By Myles

alt textMy stutter has been with me since before I can remember. Over the years, it has manifested itself in numerous ways: When I was young and didn’t understand what it was or even that it was unusual, in loud, repeated and unabashed whole-word repetitions; when I was in the nervous beginnings of adolescence in frantic sticking jitters on a single sound; and now in less conspicuous but still dreaded silent blocks—periods of time in which words are simply stopped dead in my mouth. I’ve hated it, laughed at it, made light of it, come close to tears about it, and above all have resented it, but stuttering has become an integral part of who I am—had I been able to speak fluently all my life, a different person would be sitting at this computer, almost certainly writing a different article.

Though I cannot remember my first stutter, I do remember with clarity the moment when I first came to realize that something about how I spoke was different. I was five or six and in the car with my mom, driving somewhere I don’t remember. We had just finished a conversation about the air conditioners that stuck out of windows—I don’t remember the significance, if there was any, but to my five year old self the topic was incredibly interesting and important. As we were driving, I sighted one of these very air conditioners. Naturally, I hastened to point it out. "Mom, did you see that a-a-a….arrrr… aaaaaaaeeeeeeerrrrr…."

But try as I might, the word simply would not come. It sat plainly in my mind; indeed, it seemed to crouch in the back of my throat. I knew exactly what I wanted to say and how I wanted to say it. I just couldn’t speak the words. When finally, after several seconds of loud straining, I overcame the block by sheer persistence, the air conditioner had long passed out of sight and my comment was rendered irrelevant.

That was the first time in my life that rapidity and fluidity of speech proved important. My family had accepted my halting, stammering cadence and I therefore had no idea that there was anything unusual about it. The incident with the air conditioner was the first clue I received. Surely most people would have been able to talk about the air conditioner while it was still in sight. Why had my voice made me wait?

This frustration endured on into elementary and middle school, where I learned to despise my stutter even more. My teachers were kind and my classmates accepting, but neither of these things could dispel the constant irritation that I suffered because of my speech impediment. Continually, I had intelligent, thoughtful, important things to say, and continually, my stutter hindered and truncated my speech. At the worst times of all, it stopped me entirely from raising my hand and commenting in class, or cracking a joke with friends that I knew would not make it past my mouth. I took speech therapy during middle school, but through a combination of my own immaturity and the impractical fluidity practices, I could not apply my therapy techniques to the real world, and my stutter persisted undiminished.

It is important to note that during my middle school years—the time when I was the most conscious of and affected by my stutter—I also embraced my affinity for literature and writing. I love words, and consider myself well-spoken, despite my speech impediment. My fascination with writing has not died—as a junior in high school, I still harbor the ambition to become a novelist. My dad came up with a theory that I find interesting, though it may not be accurate. He said that perhaps my disability with speech strikes a balance with my prowess with the written word. Perhaps it is merely a coincidence, but either way, it is a comforting notion.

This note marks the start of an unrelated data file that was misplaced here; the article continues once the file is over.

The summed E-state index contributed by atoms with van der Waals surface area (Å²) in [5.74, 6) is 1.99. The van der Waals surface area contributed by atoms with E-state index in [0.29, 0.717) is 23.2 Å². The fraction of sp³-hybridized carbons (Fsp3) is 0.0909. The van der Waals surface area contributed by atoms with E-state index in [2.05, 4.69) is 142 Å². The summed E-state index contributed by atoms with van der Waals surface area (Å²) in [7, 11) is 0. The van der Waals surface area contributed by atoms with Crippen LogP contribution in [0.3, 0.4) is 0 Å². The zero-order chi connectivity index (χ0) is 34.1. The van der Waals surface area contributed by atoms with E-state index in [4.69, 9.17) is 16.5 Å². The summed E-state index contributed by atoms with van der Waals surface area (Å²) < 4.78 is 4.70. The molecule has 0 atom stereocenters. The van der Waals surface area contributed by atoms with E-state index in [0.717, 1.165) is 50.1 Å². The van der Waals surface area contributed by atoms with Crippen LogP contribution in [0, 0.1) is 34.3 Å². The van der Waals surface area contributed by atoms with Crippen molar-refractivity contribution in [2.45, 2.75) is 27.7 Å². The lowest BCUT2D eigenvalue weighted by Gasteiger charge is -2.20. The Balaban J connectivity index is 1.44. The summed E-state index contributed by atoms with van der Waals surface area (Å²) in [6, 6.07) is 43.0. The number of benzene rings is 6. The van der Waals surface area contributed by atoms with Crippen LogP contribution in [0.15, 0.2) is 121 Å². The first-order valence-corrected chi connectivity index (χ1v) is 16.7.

I’m sixteen now, and have come to view my stutter with a healthy touch of levity. Through work with my speech pathologist, I’ve become well-equipped to deal with my speech impediments and exercise a measure of control over them. Moreover, these tools have imbued me with confidence: even on the worst of days, I can hold my head high and accept my silent blocks as a part of who I am.

If I could say one thing to all stutterers in the world, it would be this: it’s all in how you look at it. Yes, your stutter is present; yes, it’s real. But there’s nothing wrong with it, and there’s certainly nothing wrong with you. You can choose to see your stutter as a disability—in a way, it is—or you can simply choose to see it was a part of who you are. Will your friends and family care if you get stuck on a word here and there, or even all the time? Of course not. Will people judge you for your stutter? Very, very seldom. There are some people who will—I won’t deny that—but those aren’t people who are worth knowing or spending time with in the first place.

So don’t let it get the best of you. Your stutter is not a reflection of your intelligence or character. It’s not really a reflection of anything. Learning techniques to combat your stutter is always an excellent idea, but stuttering cannot be cured. Like it or not, your stutter will always be with you in some form. That isn’t something to despair about, though. It’s something to respect and to accept. Even to enjoy. Be yourself and let your stutter do what it wants. So long as you maintain a positive outlook, everything else will take care of itself. I promise.